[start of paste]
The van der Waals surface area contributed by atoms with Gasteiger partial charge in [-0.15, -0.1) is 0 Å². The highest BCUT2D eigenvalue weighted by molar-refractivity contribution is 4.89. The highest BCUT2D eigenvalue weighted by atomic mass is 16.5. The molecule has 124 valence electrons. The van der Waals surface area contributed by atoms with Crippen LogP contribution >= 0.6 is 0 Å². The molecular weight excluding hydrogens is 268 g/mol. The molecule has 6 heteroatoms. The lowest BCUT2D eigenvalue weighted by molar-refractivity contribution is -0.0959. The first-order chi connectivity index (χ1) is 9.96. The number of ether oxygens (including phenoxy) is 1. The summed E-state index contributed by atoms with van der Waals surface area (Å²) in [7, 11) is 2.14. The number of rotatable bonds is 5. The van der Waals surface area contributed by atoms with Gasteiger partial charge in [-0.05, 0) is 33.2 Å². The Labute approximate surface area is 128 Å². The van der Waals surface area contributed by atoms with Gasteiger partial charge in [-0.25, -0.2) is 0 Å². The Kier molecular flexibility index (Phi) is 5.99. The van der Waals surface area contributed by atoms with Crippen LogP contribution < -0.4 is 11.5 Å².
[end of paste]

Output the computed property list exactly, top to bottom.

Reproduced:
The van der Waals surface area contributed by atoms with Gasteiger partial charge in [-0.15, -0.1) is 0 Å². The highest BCUT2D eigenvalue weighted by molar-refractivity contribution is 4.89. The highest BCUT2D eigenvalue weighted by atomic mass is 16.5. The molecule has 124 valence electrons. The van der Waals surface area contributed by atoms with Crippen LogP contribution >= 0.6 is 0 Å². The molecular weight excluding hydrogens is 268 g/mol. The molecule has 6 heteroatoms. The lowest BCUT2D eigenvalue weighted by molar-refractivity contribution is -0.0959. The first-order chi connectivity index (χ1) is 9.96. The number of ether oxygens (including phenoxy) is 1. The summed E-state index contributed by atoms with van der Waals surface area (Å²) in [7, 11) is 2.14. The number of rotatable bonds is 5. The van der Waals surface area contributed by atoms with Gasteiger partial charge in [-0.05, 0) is 33.2 Å². The Labute approximate surface area is 128 Å². The van der Waals surface area contributed by atoms with Gasteiger partial charge in [-0.25, -0.2) is 0 Å². The Kier molecular flexibility index (Phi) is 5.99. The van der Waals surface area contributed by atoms with Crippen LogP contribution < -0.4 is 11.5 Å².